Encouragement for the Begining Homesteader

Ahhh… It has been a long day, and a long week with another long week to follow. It feels really good to put my feet up and wind down here on the farm. I was just thinking, as I milked the goats, that life is very interesting. Here we are, on our new farm, with lots more land. Life is pretty darned good. However, as with many good things in life, it feels like we are always working (or looking at things that need to be done). It made me think of all of you who have commented on this blog and on our Facebook page over the years. Comments have always kind of embarrassed me; many times you were patting me on the back or telling me you envied how easy it all seemed for us. Other times you would be asking for help and all I could think was “What? You want help from ME!?” *squeaky voice*. “I am nobody, I am self-taught and screw up more times than I care to admit!”. Yet there you all were, and your encouragement and comments have meant a lot to me. So, I am writing this for all of you.

Both my husband and I have done farm activities throughout our lives. Both of us were raised with gardens as a mainstay in our homes. Both of us did a little of that after leaving home even. When we married we kept it up, but then we added livestock… and more livestock… and a bigger garden, along with kids. Over time our little plot of land became this amazing source of food and relaxation. It was wonderful! The kids could play in our little swimming pool while I worked in our very productive raised garden beds. The sounds of roosters crowing, hens clucking as they searched for food, goats hollering as evening neared  to remind me not to be late for milking. It really was wonderful, even with some small drawbacks, like the small size of our land and the fire siren that went off many times a day.

Then we moved. It took a while to adjust to a smaller house and more land. We have only been at our new home for 8 months, and it seems at times like we haven’t stopped working. I was so excited about the large space for the livestock… only to find out just how many predators live at the edge of swamps.  It seemed I would finally have a garden big enough to fill all our fresh food needs and beyond… but I forgot how long it took to turn 1/2 acre plot into something bountiful (it took 7 years). Our garden feels like a dismal failure this year. The beds I worked so hard on are full of termites, and one has very nasty ants. The late, unexpected frost killed almost all the early crops, and the rain has about drowned the rest. Many root crops simply rotted in the ground. We have gotten a handful of beans this year, and a few tomatoes are starting to ripen, but most of the garden stuff has gone to the pigs. We are having to learn everything over on this new property, from what kind of soil we have to parasite management with the animals. Since the property is so much more than before it means there is simply more of everything like cutting grass, weeding the landscaping, cleaning the new (and in need of repair) pool. Sometimes it gets very hard to get out of bed in the morning.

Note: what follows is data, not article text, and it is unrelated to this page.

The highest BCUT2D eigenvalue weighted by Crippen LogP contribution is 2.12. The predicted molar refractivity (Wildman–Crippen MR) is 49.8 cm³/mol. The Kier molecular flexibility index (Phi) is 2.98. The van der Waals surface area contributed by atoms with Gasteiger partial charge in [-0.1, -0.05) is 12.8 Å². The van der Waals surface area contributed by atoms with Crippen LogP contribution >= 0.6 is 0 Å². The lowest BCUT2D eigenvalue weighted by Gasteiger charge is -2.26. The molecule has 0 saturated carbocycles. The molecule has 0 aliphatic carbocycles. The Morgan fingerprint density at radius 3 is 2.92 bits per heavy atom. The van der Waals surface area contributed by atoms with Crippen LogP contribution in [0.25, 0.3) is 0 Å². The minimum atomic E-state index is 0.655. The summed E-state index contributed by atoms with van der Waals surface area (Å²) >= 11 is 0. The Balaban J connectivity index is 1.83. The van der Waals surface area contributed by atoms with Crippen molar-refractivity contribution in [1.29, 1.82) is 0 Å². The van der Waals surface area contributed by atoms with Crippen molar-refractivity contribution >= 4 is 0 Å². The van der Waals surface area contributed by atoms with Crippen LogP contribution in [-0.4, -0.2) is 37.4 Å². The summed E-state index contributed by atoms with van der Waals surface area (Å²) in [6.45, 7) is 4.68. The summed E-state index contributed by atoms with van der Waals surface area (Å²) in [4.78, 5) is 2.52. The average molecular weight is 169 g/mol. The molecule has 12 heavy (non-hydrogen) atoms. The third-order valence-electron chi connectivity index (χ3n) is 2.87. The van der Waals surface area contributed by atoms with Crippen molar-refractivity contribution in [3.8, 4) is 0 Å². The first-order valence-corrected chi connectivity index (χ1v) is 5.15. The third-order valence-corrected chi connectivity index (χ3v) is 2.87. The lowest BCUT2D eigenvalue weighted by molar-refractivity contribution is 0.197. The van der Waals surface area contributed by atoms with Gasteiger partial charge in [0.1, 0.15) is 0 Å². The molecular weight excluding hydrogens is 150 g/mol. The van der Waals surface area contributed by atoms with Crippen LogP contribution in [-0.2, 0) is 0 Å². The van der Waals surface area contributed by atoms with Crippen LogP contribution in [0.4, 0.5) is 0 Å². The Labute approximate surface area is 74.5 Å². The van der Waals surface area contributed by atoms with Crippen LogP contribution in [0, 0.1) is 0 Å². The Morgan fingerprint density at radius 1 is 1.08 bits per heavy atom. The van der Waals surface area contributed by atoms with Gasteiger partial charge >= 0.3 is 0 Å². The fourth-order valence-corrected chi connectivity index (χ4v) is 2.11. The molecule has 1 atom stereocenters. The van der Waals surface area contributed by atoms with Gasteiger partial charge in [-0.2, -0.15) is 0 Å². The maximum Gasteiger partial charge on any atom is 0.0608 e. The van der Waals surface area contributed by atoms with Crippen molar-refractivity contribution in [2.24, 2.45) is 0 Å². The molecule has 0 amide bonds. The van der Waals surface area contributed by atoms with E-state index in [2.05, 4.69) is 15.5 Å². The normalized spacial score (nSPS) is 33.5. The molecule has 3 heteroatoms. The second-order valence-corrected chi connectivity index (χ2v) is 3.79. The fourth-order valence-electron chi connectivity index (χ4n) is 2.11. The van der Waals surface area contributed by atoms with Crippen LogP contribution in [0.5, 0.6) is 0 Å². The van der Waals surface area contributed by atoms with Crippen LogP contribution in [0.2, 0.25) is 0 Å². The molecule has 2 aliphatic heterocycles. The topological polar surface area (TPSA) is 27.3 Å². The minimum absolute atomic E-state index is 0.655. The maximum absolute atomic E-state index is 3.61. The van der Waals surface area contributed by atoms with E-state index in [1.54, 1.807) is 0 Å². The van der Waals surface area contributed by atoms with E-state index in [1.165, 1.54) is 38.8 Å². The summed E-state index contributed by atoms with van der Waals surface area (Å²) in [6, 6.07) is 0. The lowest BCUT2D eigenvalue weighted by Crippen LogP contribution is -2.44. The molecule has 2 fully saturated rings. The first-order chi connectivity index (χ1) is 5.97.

So, here I am thinking that this is great news for all of you! It really doesn’t matter if you are starting out with your very first plant or animal or if you have been doing this for 50 years; we all have to start somewhere, and sometimes we have to even start over and learn it all again in a whole new way! Here we are, after a lifetime of learning how to do the basics, and we are starting fresh. Sure, we have some information, knowledge and skills to fall back on, but often it needs tweaking in a new situation. And you? You have those who have been there! You have people to help guide you, but you are going to have to take what they “know” and tweak it for your own situation and home. It’s okay to make mistakes, for things not to work out. It’s okay to stop and remember that a huge garden doesn’t get claimed out of a long-time lawn in a single season. It’s okay to have half done projects or not know quite how to fix something. Eventually, if you really want to live on a homestead and make your own personal oasis, it will happen, and one day you will be weeding your garden and looking at baskets full of bounty and think “Wow! Seven years ago this was nothing and I thought I would never succeed, and now I have enough for us and plenty to share!”. So keep at it, you are not alone. Remind yourself of that often, and keep on trying, friends, and we will too!

Our work in progress

Our work in progress

 

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About nigerianmeadows

I am a homeschooling mother of 2 autistic children and cook gluten-free, I homestead on 2.5 acre and raise goats and chickens for dairy and eggs, I garden, cook, quilt, and take photographs. I build, paint, scrub, and dance on tables. I am the ultimate WOMAN!!! Oh, yeah, and I like my husband a whole lot (he is the one that makes all this possible, and he loves me like no other!)
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3 Responses to Encouragement for the Begining Homesteader

  1. Darryl Siegel says: